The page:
By Diane Urbani de la Paz
Peninsula Daily News
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Paul Gautschi, when giving a tour of his garden, wants you to graze and taste your way through it all. These are Mother Nature's gifts, thriving without irrigation or chemicals.
That last bit, along with the flavors of the fruits and vegetables, recently amazed a small group of Sequim visitors to Gautschi's 5 acres.
This has been a dry summer, but Gautschi hasn't worried. Nor has he watered. Instead of irrigating, he mimics the natural system that, after all, has worked beautifully on the Olympic Peninsula since the dawn of time.
"Look at that. Look at that!" Gautschi said as he slips a hand into the soil beneath his fruit trees.
His guests -- ecology professor Don Wilkin, George and Jolie Will, Carlyn Syvanen and Ruth Marcus -- are interested in sustainable gardening: growing food with less resource depletion and less work.
Gautschi lets the soil tell the tale. It's dark, soft and fragrant, and he urges his visitors to sniff for themselves.
"Mmm," said those who obeyed.
"You're smelling minerals," Gautschi said. They're what make his soil rich and his produce nutritious.
But how can this be, if he hasn't used fertilizer?
Simple: Years ago Gautschi, an arborist, laid down a thick carpet of wood chips -- broken branches, leaves and needles, no bark -- much like the layer that lies on any natural forest floor. This form of compost, as Gautschi calls it, feeds the soil and keeps it from drying out into hardpan.
Guiding his visitors from orchard to vegetable rows to herb garden, Gautschi emphasized that he's not selling anything, except maybe the wild idea that nature knows best how to grow food.
Gautschi, 60, came to the North Olympic Peninsula 30 years ago from California after deciding he didn't want to raise his seven children in the Los Angeles area. Through his work, he had access to plenty of wood chips from tree-service firms. He learned that layering with compost -- instead of watering -- saves him a lot of labor.
"I've got a few weeds," he said, then found one by itself in the orchard and easily pulled it out of the soft soil. He feeds the weeds to his chickens, and sometimes lets them munch on the Russian kale in his garden.
This diet, Gautschi said, makes their eggs "the perfect, whole food" -- and delicious.
Some slugs and bugs can also be found here, but Gautschi doesn't worry about them. People, produce and insects have coexisted for thousands of years, he said, adding that if a pest bites into one of his apples, it'll drown in the juice. The fruit is so full of water, Gautschi said, that it helps keep the branches bent low enough for children to come picking. He also prunes his trees so that they stay hunkered; that way he doesn't have to keep moving a ladder from tree to tree.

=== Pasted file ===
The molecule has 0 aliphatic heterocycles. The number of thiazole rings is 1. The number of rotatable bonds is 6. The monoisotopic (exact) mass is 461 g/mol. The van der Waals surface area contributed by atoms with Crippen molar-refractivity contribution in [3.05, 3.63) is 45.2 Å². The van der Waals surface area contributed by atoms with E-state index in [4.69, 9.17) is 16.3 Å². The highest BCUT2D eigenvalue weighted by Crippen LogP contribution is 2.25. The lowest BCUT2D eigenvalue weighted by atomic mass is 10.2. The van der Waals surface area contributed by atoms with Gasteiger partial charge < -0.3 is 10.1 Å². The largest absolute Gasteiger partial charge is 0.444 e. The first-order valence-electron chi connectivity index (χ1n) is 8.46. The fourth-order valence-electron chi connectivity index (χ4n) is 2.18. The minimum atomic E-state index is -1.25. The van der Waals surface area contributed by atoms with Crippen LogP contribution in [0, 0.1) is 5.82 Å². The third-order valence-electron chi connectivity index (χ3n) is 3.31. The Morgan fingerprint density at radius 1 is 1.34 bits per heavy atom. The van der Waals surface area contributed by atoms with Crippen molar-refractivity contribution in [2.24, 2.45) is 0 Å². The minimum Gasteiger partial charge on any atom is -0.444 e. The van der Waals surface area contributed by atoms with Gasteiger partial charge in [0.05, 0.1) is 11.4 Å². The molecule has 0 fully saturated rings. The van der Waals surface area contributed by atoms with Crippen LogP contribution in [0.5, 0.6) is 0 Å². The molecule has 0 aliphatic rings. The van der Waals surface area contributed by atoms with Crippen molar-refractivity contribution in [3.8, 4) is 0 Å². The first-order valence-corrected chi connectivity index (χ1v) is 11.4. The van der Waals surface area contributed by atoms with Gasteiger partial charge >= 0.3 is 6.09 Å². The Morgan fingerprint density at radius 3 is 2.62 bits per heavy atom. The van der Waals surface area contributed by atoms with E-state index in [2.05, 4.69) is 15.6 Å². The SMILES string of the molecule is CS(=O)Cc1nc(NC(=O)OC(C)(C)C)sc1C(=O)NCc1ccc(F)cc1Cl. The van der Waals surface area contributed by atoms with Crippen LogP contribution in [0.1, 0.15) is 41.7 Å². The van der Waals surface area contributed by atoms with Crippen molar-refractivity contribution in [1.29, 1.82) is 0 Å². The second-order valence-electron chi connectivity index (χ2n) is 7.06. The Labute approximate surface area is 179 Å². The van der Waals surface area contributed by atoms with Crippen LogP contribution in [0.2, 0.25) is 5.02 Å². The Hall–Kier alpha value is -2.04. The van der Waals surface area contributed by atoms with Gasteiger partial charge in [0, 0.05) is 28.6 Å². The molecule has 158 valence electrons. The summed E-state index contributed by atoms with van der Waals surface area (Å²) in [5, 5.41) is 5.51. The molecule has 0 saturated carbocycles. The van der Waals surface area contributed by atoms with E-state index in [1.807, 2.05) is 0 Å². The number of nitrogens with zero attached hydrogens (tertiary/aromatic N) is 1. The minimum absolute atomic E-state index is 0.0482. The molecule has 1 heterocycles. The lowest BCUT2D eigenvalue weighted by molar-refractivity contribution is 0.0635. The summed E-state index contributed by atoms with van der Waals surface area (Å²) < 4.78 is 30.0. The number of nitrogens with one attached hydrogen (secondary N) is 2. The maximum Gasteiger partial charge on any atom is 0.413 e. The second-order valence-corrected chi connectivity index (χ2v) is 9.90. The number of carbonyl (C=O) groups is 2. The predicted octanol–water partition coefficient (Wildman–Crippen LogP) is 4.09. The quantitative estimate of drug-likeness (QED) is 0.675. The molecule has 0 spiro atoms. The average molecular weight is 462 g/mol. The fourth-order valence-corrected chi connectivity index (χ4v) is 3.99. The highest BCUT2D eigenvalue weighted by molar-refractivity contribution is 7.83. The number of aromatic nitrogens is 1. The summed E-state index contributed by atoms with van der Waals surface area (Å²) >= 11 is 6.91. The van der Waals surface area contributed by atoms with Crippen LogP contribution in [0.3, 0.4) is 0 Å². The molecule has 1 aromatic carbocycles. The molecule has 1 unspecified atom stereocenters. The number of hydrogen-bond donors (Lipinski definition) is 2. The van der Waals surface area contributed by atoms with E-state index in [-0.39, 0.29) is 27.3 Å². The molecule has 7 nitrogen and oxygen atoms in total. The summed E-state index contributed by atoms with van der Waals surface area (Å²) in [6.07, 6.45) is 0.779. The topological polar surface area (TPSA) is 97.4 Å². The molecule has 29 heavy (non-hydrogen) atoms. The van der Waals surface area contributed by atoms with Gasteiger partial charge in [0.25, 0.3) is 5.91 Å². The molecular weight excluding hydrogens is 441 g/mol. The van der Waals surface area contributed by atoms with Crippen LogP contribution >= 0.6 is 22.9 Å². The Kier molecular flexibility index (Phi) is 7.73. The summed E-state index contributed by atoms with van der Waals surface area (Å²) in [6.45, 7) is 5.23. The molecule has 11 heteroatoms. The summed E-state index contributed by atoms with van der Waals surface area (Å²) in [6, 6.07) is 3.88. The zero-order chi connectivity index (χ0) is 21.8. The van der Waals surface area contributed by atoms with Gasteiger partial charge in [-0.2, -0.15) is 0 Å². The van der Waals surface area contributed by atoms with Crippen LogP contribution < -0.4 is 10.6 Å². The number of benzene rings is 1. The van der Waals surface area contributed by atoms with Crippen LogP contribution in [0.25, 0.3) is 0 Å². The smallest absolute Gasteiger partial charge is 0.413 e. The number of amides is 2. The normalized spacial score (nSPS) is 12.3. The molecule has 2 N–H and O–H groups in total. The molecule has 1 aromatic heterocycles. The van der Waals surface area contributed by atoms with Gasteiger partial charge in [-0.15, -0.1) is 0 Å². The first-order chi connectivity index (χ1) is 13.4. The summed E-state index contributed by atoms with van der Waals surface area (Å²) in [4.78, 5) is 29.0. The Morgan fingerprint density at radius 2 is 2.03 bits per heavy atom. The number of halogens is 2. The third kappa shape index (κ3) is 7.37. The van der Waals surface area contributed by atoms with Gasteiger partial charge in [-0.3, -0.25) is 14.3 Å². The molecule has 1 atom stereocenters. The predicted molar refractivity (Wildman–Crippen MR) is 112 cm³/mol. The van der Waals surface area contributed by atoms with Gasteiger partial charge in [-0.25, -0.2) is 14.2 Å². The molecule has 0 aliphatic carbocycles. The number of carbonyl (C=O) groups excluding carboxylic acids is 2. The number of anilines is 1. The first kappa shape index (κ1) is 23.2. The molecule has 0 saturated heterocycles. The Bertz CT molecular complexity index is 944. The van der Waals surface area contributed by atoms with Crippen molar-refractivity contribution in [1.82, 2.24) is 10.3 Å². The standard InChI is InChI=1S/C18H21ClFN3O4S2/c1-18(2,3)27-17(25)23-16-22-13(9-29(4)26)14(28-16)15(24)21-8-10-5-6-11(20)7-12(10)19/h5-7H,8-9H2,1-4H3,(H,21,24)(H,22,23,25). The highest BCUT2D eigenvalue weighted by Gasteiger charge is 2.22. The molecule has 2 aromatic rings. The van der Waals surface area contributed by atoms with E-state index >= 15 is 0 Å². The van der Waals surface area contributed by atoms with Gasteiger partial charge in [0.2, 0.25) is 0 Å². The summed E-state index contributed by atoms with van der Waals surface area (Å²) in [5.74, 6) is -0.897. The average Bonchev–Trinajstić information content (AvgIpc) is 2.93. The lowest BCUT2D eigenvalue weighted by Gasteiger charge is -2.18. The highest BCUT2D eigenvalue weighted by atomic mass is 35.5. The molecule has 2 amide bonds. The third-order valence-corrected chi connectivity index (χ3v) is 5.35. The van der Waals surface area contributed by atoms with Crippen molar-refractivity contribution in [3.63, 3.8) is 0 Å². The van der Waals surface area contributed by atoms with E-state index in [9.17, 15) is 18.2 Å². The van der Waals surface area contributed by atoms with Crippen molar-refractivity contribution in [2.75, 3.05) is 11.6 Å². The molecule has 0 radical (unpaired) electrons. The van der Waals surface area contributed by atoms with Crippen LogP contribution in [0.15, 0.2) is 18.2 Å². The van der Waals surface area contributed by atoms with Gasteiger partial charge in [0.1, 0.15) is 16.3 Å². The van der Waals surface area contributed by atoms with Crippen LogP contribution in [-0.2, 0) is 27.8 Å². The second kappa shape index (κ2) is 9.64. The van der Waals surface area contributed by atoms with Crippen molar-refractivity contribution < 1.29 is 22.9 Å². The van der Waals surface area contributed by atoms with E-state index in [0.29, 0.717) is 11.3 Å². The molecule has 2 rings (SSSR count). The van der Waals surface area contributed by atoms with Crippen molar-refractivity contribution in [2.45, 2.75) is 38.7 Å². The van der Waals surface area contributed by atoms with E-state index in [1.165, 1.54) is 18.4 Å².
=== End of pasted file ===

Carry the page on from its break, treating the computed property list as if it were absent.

Gautschi's herb garden is another showcase for his methods.
"This space has never seen a water hose," he said. The horseradish is chest high and the fennel close to that, and the blueberry bushes are so productive, even Gautschi's extended family hasn't been able to pick all the fruit.
"I've never seen anything like that horseradish," Wilkin marveled.
Gautschi next pulled one of his potato plants up from the ground, revealing a plentiful crop of fingerlings. He gave them all to the guests save one, which he tucked back under the soil.
"I've just planted my garden for next year," Gautschi said.
All of this, he added, is what's known as sustainable permaculture.
Permaculture, a farming system that follows nature's rules -- rainfall instead of irrigation, wood chips instead of fertilizer -- frees growers from dependence on industrial products. It's a lot less work than conventional farming, Gautschi said.
"My favorite line," he said, "is when the Creator designed the landscape project for the entire Earth, he was so genius that he designed it so he would never have to show up to work."
A stand of giant Sequoia trees bordering Gautschi's property provides another illustration: The trees drop needles, which carpet the ground and keep the soil from drying out. They decompose, enriching the soil, which in turn keeps the trees well-fed.
Wilkin, who leads discussion groups in Sequim on voluntary simplicity and sustainable living, called Gautschi's farm an example of how much can be done on a relatively small piece of property.
"Food production is going to have to become more local, more common and more personal," he said, adding that turning the average lawn into a vegetable garden is a move in this direction.
A disruption of the system of importing food onto the Peninsula, Wilkin added, "would find Paul and his neighbors still perfectly well-fed from his few acres. His approach is well worth learning from and trying to emulate. Paul may not have all the answers, but I'll wager he is a lot closer than most."
Marcus, who has a small house and yard near downtown Sequim, asked him where to get wood chips.
He replied that local tree services as well as the Lazy J Christmas tree farm on Gehrke Road just east of Port Angeles, have the stuff.
"I am so inspired," Marcus said, "to think I can actually grow something" without a lot of watering, fertilizing and spraying.
The field trip to Gautschi's garden was one of the monthly get-togethers for participants in Wilkin's recent discussion courses.
He'd like to start another and said it takes about eight to 14 people to make a good group.
He welcomes e-mail inquiries at wilkin@ olympus.net.
"By visiting Paul," Wilkin said finally, "we are looking at our future."
Sequim-Dungeness Valley reporter Diane Urbani de la Paz can be reached at 360-681-2391 or at diane.urbani@peninsula dailynews.com.